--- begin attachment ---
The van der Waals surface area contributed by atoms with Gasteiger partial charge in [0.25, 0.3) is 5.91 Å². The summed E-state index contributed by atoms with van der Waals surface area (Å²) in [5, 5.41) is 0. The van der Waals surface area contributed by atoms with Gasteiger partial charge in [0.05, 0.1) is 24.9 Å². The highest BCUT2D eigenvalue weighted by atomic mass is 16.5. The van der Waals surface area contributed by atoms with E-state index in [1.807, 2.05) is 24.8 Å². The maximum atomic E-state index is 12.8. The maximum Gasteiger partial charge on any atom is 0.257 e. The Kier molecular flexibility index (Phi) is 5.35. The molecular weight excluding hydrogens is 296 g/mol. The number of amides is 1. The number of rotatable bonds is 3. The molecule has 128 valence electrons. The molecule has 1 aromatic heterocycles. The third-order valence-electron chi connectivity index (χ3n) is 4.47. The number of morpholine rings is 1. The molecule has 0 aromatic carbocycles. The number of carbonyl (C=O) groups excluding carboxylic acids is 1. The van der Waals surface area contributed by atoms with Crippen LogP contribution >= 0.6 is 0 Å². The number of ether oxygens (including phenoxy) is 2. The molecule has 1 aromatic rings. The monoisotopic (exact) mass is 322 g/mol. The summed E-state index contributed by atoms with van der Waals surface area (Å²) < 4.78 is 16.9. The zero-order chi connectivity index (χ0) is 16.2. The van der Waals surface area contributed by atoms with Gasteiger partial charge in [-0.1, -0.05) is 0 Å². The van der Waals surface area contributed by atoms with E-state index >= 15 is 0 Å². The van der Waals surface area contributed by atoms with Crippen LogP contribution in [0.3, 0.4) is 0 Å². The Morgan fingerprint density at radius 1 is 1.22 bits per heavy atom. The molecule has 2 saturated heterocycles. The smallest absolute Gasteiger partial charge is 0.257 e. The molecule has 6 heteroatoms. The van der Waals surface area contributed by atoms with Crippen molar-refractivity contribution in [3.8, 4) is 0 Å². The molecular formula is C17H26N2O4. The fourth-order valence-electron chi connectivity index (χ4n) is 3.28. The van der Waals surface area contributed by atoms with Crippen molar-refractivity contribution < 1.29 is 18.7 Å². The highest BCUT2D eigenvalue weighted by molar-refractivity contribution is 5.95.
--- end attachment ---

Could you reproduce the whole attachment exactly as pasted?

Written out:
The van der Waals surface area contributed by atoms with Gasteiger partial charge in [0.25, 0.3) is 5.91 Å². The summed E-state index contributed by atoms with van der Waals surface area (Å²) in [5, 5.41) is 0. The van der Waals surface area contributed by atoms with Gasteiger partial charge in [0.05, 0.1) is 24.9 Å². The highest BCUT2D eigenvalue weighted by atomic mass is 16.5. The van der Waals surface area contributed by atoms with E-state index in [1.807, 2.05) is 24.8 Å². The maximum atomic E-state index is 12.8. The maximum Gasteiger partial charge on any atom is 0.257 e. The Kier molecular flexibility index (Phi) is 5.35. The molecular weight excluding hydrogens is 296 g/mol. The number of amides is 1. The number of rotatable bonds is 3. The molecule has 128 valence electrons. The molecule has 1 aromatic heterocycles. The third-order valence-electron chi connectivity index (χ3n) is 4.47. The number of morpholine rings is 1. The molecule has 0 aromatic carbocycles. The number of carbonyl (C=O) groups excluding carboxylic acids is 1. The van der Waals surface area contributed by atoms with Crippen LogP contribution >= 0.6 is 0 Å². The number of ether oxygens (including phenoxy) is 2. The molecule has 1 aromatic rings. The monoisotopic (exact) mass is 322 g/mol. The summed E-state index contributed by atoms with van der Waals surface area (Å²) < 4.78 is 16.9. The zero-order chi connectivity index (χ0) is 16.2. The van der Waals surface area contributed by atoms with Gasteiger partial charge in [-0.1, -0.05) is 0 Å². The van der Waals surface area contributed by atoms with E-state index >= 15 is 0 Å². The van der Waals surface area contributed by atoms with Crippen LogP contribution in [0.3, 0.4) is 0 Å². The Morgan fingerprint density at radius 1 is 1.22 bits per heavy atom. The molecule has 2 saturated heterocycles. The smallest absolute Gasteiger partial charge is 0.257 e. The molecule has 6 heteroatoms. The van der Waals surface area contributed by atoms with Crippen molar-refractivity contribution in [3.8, 4) is 0 Å². The molecular formula is C17H26N2O4. The fourth-order valence-electron chi connectivity index (χ4n) is 3.28. The van der Waals surface area contributed by atoms with Crippen molar-refractivity contribution < 1.29 is 18.7 Å². The highest BCUT2D eigenvalue weighted by molar-refractivity contribution is 5.95.